In Honor of Brain Tumor Awareness Month: A Survivor’s Story

The month of May is Brain Tumor Awareness Month, and one strong cancer survivor is bravely sharing her story of resilience and positivity with our BELLA readers. Thank you, Heliana Lisciandra, for sharing and for being an inspiration to so many…

In honor of May being Brain Tumor Awareness Month, I would like to share my story of survival. My name is Heliana Lisciandra. I am a US Citizen, born in Peru, and grew up in Elizabeth, NJ. For the past 12 years, I have lived in the town of Marlboro.

When I was 36 years old, I was diagnosed with one of the most aggressive brain tumors, Glioblastoma Multiform (GBM). At that time, I was working as a senior pharmaceutical representative and married with two sons, who were 3 and 5 years old. As a result of the tumor’s location, I kept losing my balance and my speech became slurred. My neurosurgeon felt it was too risky to operate. Therefore, I underwent aggressive radiation and chemotherapy. I lost the ability to walk and care for myself. I was in a nursing home for 2 months, because I needed daily speech, occupational, and physical therapy. I lost all of my hair and gained 25 pounds.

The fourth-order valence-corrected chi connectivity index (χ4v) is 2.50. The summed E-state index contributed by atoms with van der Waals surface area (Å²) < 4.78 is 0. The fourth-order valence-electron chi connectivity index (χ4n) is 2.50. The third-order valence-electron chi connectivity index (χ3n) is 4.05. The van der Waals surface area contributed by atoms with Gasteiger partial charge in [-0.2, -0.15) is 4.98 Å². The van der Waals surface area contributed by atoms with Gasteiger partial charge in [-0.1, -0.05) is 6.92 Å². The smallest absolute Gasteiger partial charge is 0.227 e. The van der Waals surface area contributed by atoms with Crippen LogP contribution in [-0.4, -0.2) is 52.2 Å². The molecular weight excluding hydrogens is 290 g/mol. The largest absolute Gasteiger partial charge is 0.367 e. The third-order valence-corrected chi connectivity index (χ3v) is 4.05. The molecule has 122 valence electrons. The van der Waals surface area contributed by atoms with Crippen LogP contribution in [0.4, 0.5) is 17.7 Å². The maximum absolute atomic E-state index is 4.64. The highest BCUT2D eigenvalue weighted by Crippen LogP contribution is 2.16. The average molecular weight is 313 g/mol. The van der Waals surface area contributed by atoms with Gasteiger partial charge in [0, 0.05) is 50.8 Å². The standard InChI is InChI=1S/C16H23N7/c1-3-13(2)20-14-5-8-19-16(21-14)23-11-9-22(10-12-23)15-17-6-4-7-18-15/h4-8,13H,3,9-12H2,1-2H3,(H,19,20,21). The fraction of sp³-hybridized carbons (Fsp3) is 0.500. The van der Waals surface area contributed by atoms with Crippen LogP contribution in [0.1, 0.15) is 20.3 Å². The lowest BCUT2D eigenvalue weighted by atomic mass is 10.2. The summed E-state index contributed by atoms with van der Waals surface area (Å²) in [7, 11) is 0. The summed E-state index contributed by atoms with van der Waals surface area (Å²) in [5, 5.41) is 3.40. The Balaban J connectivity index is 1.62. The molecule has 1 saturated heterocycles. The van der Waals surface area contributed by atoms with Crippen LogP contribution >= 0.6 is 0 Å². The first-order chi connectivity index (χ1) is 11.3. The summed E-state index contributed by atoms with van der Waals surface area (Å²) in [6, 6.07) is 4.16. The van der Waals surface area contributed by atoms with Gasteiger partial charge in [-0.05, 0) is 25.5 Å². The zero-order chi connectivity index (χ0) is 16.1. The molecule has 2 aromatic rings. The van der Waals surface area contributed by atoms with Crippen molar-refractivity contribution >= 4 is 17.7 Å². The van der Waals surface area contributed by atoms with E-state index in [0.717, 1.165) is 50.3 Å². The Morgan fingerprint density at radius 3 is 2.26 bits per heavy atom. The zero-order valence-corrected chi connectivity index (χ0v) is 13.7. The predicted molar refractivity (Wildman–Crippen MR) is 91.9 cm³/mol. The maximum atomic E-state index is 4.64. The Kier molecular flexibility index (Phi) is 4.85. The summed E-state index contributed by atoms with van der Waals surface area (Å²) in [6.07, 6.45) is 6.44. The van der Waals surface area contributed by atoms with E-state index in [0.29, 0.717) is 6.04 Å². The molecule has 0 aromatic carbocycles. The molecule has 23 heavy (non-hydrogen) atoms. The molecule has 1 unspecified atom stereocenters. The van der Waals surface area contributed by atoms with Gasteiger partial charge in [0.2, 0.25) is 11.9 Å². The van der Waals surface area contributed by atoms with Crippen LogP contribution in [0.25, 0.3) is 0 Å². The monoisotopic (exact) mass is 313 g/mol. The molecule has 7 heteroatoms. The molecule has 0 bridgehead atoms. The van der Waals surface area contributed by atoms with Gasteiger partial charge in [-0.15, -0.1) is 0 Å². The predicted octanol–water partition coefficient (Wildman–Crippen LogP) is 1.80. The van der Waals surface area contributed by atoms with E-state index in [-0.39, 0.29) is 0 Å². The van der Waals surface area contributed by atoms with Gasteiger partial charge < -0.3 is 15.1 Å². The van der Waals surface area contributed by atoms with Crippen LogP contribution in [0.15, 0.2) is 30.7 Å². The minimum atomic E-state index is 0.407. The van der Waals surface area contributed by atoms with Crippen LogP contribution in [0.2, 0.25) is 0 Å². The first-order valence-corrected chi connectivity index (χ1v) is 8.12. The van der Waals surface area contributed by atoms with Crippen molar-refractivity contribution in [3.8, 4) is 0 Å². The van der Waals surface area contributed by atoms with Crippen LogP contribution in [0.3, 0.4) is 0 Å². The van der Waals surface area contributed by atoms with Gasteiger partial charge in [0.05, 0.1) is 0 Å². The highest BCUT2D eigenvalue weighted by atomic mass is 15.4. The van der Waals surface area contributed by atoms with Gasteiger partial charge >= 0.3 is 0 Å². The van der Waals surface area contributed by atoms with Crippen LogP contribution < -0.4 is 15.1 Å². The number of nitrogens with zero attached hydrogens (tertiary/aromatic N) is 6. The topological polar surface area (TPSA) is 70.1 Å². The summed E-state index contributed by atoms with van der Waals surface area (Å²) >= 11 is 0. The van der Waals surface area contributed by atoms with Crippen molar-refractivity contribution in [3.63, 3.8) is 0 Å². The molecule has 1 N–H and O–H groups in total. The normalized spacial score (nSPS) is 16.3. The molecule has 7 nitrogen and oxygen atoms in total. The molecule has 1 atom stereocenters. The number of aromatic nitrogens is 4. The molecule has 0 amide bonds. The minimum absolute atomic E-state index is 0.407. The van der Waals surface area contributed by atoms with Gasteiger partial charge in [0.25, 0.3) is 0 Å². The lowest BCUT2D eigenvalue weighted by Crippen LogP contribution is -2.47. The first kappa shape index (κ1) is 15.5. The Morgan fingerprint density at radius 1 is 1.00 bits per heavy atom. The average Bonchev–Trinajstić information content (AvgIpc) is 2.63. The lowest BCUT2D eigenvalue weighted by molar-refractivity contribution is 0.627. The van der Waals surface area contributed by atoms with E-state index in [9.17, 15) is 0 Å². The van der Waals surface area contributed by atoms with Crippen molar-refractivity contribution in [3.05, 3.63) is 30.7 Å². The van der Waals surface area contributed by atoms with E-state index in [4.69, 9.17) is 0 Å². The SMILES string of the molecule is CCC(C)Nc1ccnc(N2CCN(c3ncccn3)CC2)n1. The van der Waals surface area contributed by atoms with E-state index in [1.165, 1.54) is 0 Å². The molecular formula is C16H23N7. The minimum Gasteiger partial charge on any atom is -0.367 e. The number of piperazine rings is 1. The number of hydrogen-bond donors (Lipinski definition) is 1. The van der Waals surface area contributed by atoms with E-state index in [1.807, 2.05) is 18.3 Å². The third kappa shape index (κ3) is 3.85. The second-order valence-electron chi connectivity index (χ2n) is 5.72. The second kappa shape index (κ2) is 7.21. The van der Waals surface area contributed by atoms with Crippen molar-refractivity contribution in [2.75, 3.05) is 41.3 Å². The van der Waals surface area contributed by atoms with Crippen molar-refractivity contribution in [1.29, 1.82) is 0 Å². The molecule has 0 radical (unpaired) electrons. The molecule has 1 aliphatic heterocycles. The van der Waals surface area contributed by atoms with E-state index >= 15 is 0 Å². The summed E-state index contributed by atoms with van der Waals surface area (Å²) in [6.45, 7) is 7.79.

Today, I am 43 years old and my tumor cells are present, but stable, for the past six years. The most recent published median survival figure for a person with a GBM is 14.6 months. My neuro-oncologist can only explain my case as a “miracle.” I now get an MRI of my brain and see my neuro-oncologist every six months. I lost most of the weight I had gained and feel that I am in the best physical shape of my life. My hair is longer than before I was diagnosed, and I am eating healthier. The factors that kept me focused to keep fighting to walk again, use my left arm, and speak clearly again, were my husband, who constantly proves his vows of “in sickness and in health,” and my strong and resilient sons, who are now 12 and 9 years old, my strong faith and positive attitude, and strong family support.

I want all cancer patients to know that you can still have quality of life. Yes, you will have to work hard, but it will be worth it. Vanity is the first thing that goes out the window. You start to appreciate the natural things that may have been taken for granted. You will learn to appreciate the simplest things in life and not sweat the small stuff.

Thanks,

Heliana Lisciandra

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